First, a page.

July 2020: Tuo Yu, Haiming Jin, and Klara Nahrstedt. Mobile devices based eavesdropping of handwritingIEEE Transactions on Mobile Computing 19(7), pages 1649–1663, July 2020. IEEE. DOI: 10.1109/TMC.2019.2912747 

SoK: A Minimalist Approach to Formalizing Analog Sensor Security

Recent THaW paper:

May 2020: Chen Yan, Hocheol Shin, Connor Bolton, Wenyuan Xu, Yongdae Kim, and Kevin Fu. SoK: A Minimalist Approach to Formalizing Analog Sensor Security. pages 233–248, May 2020. IEEE. DOI: 10.1109/sp40000.2020.00026 

Over the last six years, several papers demonstrated how intentional analog interference based on acoustics, RF, lasers, and other physical modalities could induce faults, influence, or even control the output of sensors. Damage to the availability and integrity of sensor output carries significant risks to safety-critical systems that make automated decisions based on trusted sensor measurement. This IEEE S&P conference ‘Systematization of Knowledge’ paper provides a framework for assessing the security of analog sensors without sensor engineers needing to learn significantly new notation. The primary goals of the systematization are (1) to enable more meaningful quantification of risk for the design and evaluation of past and future sensors, (2) to better predict new attack vectors, and (3) to establish defensive design patterns that make sensors more resistant to analog attacks.

Light Commands: Laser-Based Audio Injection Attacks on Voice-Controllable Systems

A new THaW paper was published at USENIX Security last week. It describes using a laser at a distance of 110 meters to stimulate audio sensors on smart speakers and thereby insert audio commands that are accepted as coming from a legitimate user. Techniques for dealing with this vulnerability are proposed.

Takeshi Sugawara, Benjamin Cyr, Sara Rampazzi, Daniel Genkin, and Kevin Fu. Light Commands: Laser-Based Audio Injection Attacks on Voice-Controllable Systems. In Proceedings of the USENIX Security Symposium (USENIX Security), pages 2631–2648, August 2020. USENIX Association.

Paper and video presentation at 

THaW work on contact tracing

Early THaW research on contact tracing is finding new relevance as groups across the US and around the world scramble to develop privacy-preserving contact-tracing apps.  Notable app efforts include DP-3TPEPP-PT, and SafePaths.  All of those efforts focus on privacy-preserving apps for retrospective notification of persons who may have had “contact” with a person later determined to be ill with an infectious disease, where “contact” occurs when spending time in close proximity to the infected person.  THaW student Aarathi Prasad went further, devising a system that could also detect “close encounters”, e.g., for those who may have visited a place soon after the infected person left.  Some diseases, including perhaps the coronavirus, can linger in the air or on surfaces for hours.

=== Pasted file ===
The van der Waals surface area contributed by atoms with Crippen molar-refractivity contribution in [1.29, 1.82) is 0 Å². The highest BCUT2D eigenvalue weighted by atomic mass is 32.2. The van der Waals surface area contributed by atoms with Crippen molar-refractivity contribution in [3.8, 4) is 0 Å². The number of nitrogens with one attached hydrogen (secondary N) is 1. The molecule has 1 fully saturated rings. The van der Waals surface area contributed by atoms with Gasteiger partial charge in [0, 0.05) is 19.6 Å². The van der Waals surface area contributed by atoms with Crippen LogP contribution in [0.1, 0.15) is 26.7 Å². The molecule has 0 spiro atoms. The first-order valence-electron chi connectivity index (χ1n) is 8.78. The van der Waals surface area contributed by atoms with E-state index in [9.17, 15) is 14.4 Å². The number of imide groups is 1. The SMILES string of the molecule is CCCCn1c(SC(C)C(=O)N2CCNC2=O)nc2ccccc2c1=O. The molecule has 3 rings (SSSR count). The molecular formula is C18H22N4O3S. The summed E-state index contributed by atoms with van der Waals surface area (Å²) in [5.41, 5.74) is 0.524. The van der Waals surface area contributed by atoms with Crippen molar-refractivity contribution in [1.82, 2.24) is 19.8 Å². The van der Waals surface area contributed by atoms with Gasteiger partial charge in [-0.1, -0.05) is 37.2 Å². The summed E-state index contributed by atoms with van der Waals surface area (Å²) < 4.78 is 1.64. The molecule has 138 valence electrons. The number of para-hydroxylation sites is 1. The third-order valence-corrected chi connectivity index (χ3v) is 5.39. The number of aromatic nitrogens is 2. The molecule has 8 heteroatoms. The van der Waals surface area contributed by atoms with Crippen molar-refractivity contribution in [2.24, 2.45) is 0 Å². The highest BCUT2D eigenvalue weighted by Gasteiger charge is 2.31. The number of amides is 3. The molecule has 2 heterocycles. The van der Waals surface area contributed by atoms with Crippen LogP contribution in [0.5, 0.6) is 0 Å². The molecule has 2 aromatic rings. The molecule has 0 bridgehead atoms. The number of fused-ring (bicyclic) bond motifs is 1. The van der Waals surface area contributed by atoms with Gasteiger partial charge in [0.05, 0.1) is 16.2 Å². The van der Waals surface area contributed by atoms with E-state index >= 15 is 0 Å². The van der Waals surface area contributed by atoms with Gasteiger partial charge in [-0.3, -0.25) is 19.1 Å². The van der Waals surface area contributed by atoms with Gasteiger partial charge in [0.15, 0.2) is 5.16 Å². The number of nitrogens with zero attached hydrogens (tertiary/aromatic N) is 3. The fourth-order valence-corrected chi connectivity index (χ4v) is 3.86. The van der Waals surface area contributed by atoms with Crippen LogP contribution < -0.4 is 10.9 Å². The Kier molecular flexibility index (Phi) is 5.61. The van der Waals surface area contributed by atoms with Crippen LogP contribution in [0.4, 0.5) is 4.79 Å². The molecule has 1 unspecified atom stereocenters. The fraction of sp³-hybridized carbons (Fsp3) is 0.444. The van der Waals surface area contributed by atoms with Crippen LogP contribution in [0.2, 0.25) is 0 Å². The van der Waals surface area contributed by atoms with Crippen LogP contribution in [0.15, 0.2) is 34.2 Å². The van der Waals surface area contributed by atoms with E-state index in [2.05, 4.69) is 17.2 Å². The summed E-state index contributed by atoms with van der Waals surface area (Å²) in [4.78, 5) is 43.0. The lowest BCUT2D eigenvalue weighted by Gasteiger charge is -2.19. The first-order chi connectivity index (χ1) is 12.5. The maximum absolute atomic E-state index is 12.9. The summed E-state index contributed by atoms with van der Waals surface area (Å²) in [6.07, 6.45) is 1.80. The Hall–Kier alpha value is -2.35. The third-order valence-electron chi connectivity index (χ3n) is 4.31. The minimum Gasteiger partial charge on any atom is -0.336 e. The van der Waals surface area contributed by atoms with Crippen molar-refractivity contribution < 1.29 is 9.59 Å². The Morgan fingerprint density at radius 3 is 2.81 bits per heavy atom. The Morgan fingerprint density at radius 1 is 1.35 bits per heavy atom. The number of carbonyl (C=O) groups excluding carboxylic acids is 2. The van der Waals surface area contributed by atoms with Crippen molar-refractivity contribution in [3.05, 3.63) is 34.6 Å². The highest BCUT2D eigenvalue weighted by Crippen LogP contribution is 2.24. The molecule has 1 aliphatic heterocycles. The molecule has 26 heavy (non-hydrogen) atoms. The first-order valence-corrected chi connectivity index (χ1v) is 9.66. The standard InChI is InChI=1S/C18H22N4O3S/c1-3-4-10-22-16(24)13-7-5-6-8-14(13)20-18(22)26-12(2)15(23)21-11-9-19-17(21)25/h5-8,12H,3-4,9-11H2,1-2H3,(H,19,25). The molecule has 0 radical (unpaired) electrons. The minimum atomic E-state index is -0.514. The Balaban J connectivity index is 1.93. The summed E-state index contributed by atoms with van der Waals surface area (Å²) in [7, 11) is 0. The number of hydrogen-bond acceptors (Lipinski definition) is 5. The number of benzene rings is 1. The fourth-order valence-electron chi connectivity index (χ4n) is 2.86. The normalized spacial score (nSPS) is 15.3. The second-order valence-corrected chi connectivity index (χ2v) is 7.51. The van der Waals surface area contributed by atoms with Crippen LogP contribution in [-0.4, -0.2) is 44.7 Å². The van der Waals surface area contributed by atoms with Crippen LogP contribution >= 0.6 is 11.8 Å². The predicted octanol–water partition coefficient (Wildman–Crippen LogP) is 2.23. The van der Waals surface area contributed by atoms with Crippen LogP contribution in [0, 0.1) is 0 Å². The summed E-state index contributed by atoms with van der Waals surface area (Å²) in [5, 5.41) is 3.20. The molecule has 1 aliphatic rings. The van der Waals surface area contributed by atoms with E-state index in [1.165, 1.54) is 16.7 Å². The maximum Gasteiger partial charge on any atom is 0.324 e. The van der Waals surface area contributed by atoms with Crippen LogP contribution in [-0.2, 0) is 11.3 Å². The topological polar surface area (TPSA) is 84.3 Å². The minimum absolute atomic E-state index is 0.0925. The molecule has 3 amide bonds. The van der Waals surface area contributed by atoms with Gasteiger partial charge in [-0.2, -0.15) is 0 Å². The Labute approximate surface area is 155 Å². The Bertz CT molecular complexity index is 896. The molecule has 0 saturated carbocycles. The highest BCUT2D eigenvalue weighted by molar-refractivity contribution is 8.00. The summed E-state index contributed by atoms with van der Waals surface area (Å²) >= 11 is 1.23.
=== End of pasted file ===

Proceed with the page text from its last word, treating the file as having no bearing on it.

The lead author on THaW’s work, Aarathi Prasad, is now a professor at Skidmore College, which just posted an extended story about her work. Her work was originally published in the paper below.

Aarathi Prasad and David Kotz. ENACT: Encounter-based Architecture for Contact Tracing. Proceedings of the ACM Workshop on Physical Analytics (WPA), pages 37–42. ACM Press, June 2017. doi:10.1145/3092305.3092310. ©Copyright ACM.

Abstract: Location-based sharing services allow people to connect with others who are near them, or with whom they shared a past encounter. Suppose it were also possible to connect with people who were at the same location but at a different time – we define this scenario as a close encounter, i.e., an incident of spatial and temporal proximity. By detecting close encounters, a person infected with a contagious disease could alert others to whom they may have spread the virus. We designed a smartphone-based system that allows people infected with a contagious virus to send alerts to other users who may have been exposed to the same virus due to a close encounter. We address three challenges: finding devices in close encounters with minimal changes to existing infrastructure, ensuring authenticity of alerts, and protecting privacy of all users. Finally, we also consider the challenges of a real-world deployment.